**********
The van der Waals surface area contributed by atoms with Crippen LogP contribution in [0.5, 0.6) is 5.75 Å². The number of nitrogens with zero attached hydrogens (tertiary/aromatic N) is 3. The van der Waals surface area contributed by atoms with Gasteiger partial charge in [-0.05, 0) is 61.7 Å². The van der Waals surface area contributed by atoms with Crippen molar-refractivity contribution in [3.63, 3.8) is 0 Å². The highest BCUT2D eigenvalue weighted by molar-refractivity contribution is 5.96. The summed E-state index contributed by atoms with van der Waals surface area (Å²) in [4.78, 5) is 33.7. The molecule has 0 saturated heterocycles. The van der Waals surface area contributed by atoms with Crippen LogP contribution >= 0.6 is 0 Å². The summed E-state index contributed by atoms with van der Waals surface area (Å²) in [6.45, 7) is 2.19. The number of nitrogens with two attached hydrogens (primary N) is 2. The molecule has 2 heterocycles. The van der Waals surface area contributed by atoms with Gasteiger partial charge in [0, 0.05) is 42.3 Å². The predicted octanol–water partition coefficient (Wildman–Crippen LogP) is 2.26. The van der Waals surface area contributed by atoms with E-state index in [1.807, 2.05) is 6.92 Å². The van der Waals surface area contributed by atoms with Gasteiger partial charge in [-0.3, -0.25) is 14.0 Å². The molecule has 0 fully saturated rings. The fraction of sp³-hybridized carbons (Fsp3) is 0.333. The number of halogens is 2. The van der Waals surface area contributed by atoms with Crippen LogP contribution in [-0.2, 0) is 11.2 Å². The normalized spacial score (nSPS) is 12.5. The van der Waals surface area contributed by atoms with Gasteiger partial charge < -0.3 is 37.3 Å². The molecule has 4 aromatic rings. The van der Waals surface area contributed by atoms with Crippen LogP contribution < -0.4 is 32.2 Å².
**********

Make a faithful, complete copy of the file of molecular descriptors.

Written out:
The van der Waals surface area contributed by atoms with Crippen LogP contribution in [0.5, 0.6) is 5.75 Å². The number of nitrogens with zero attached hydrogens (tertiary/aromatic N) is 3. The van der Waals surface area contributed by atoms with Gasteiger partial charge in [-0.05, 0) is 61.7 Å². The van der Waals surface area contributed by atoms with Crippen molar-refractivity contribution in [3.63, 3.8) is 0 Å². The highest BCUT2D eigenvalue weighted by molar-refractivity contribution is 5.96. The summed E-state index contributed by atoms with van der Waals surface area (Å²) in [4.78, 5) is 33.7. The molecule has 0 saturated heterocycles. The van der Waals surface area contributed by atoms with Crippen LogP contribution >= 0.6 is 0 Å². The summed E-state index contributed by atoms with van der Waals surface area (Å²) in [6.45, 7) is 2.19. The number of nitrogens with two attached hydrogens (primary N) is 2. The molecule has 2 heterocycles. The van der Waals surface area contributed by atoms with Gasteiger partial charge in [0, 0.05) is 42.3 Å². The predicted octanol–water partition coefficient (Wildman–Crippen LogP) is 2.26. The van der Waals surface area contributed by atoms with E-state index in [1.807, 2.05) is 6.92 Å². The van der Waals surface area contributed by atoms with Gasteiger partial charge in [-0.3, -0.25) is 14.0 Å². The molecule has 0 fully saturated rings. The fraction of sp³-hybridized carbons (Fsp3) is 0.333. The number of halogens is 2. The van der Waals surface area contributed by atoms with Crippen LogP contribution in [-0.2, 0) is 11.2 Å². The normalized spacial score (nSPS) is 12.5. The van der Waals surface area contributed by atoms with Gasteiger partial charge < -0.3 is 37.3 Å². The molecule has 4 aromatic rings. The van der Waals surface area contributed by atoms with Crippen LogP contribution < -0.4 is 32.2 Å².